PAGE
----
EDIT: Is the flash in Manual mode? That would explain the overexposure, but not the 1/200.


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RandMan
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Jun 14, 2015 12:16 |  #5

I kind of rushed my original post and wasn't concise enough.

In A/V mode, yes. So the shutter would not be set at 1/200; I apologize.

My main question I was trying to get at is this:

In A/V mode with the flash turned OFF and let's say I set the aperture to 2.8, the camera decides the shutter, but let's say I jack the ISO up to something ridiculous like 6400. The light meter in the viewfinder will flash the shutter telling me that if I proceed with the shot it will be way overexposed.

Once I turn the flash on, things change. I can initiate a similar situation - let's say it's during bright sunlight and even at 2.8, 1/250 and ISO 100 the shot would still be overexposed. However, I would have to actually take the picture and review it to realize it; with the flash turned ON there is all the sudden no form of flashing warning letting me know that I'm way off.

I understand in manual mode the arrows will show me that it's out of exposure range, but in A/V with the flash on then there's no clues given that exposure will be off. Even in situations like the camera will still use ISO 400 for some odd reason and then REALLY blow the exposure way out (it can't at least automatically go down to ISO 100?!?!)

*Important edit: I am not trying to figure out a way to take pictures in bright sunlight at these settings. I am simply trying to understand why the camera is not helping out with exposure warnings with the flash on.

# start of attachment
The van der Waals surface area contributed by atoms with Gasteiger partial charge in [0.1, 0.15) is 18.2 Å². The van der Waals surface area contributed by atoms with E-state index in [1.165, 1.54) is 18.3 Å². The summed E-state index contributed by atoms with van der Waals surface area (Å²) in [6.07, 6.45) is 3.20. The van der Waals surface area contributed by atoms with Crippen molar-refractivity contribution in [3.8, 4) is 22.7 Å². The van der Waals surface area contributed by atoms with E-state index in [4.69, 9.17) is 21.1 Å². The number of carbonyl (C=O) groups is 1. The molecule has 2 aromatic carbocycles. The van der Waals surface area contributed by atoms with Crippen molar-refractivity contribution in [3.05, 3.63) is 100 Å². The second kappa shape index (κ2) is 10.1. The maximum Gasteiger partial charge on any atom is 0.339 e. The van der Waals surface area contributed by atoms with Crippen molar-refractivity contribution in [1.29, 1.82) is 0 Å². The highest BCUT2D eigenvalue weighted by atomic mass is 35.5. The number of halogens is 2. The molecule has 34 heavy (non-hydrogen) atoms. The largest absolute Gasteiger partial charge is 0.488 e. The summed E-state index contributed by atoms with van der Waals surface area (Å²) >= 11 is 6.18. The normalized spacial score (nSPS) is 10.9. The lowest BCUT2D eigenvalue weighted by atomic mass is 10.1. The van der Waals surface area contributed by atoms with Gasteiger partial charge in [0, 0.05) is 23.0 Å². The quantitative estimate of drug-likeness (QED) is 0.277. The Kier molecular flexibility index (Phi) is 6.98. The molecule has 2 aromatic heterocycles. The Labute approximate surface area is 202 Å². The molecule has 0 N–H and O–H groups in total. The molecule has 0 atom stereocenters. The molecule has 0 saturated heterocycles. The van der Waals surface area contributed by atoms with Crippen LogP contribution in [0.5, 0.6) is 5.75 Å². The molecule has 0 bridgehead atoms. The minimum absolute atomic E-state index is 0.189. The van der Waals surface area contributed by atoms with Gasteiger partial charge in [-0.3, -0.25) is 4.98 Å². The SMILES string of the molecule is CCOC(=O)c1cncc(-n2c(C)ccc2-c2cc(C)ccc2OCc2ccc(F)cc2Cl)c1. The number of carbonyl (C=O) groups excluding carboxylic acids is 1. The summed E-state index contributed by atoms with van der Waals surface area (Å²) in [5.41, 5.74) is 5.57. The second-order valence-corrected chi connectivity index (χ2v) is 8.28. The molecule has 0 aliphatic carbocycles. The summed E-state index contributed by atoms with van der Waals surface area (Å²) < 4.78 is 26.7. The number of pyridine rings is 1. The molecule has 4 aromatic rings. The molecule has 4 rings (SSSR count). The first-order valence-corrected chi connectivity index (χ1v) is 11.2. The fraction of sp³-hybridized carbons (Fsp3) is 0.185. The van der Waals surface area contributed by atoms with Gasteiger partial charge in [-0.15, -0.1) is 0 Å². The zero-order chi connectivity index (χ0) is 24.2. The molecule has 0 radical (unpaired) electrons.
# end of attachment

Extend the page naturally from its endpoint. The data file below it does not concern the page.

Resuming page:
Canon eos7D | Canon 50mm 1.4 | Canon 17-55mm 2.8 | Sigma 70-200mm 2.8 | Yongnuo 565ex | Yongnuo yn-468 II | Canon ef28-135mm 3.5/5.6 | Canon ef-s 55-250mm 4.0/5.6

  
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GeoKras1989
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Jun 14, 2015 13:00 |  #6
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Try that shot in P mode.


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Dan ­ Marchant
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Jun 14, 2015 22:11 |  #7

GeoKras1989 wrote in post #17596764 (external link)
Try that shot in P mode.

I don't think that will answer the question in any way given that the question specifically relates to Av mode. As the Op said, he isn't trying to work out how to take the photo, only to work out why the camera doesn't display a warning in Av mode.


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GeoKras1989
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Jun 14, 2015 22:24 |  #8
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Thanks. What I was getting at was that the shot may have too many conflicting variables. Av, auto-ISO, ETTL-II, each impose their own restrictions. Perhaps the camera just isn't programmed to make that many judgements when each restricts the others to some degree. Putting the camera in P mode tells the camera that you want IT to make ALL the decisions. And a way to find out how the camera handles all those variables when it has total control.


WARNING: I often dispense advice in fields I know little about!

  
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Sgt.
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Jun 15, 2015 05:06 |  #9

Try it without the auto ISO.


Iain
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Priority Mode Metering Issue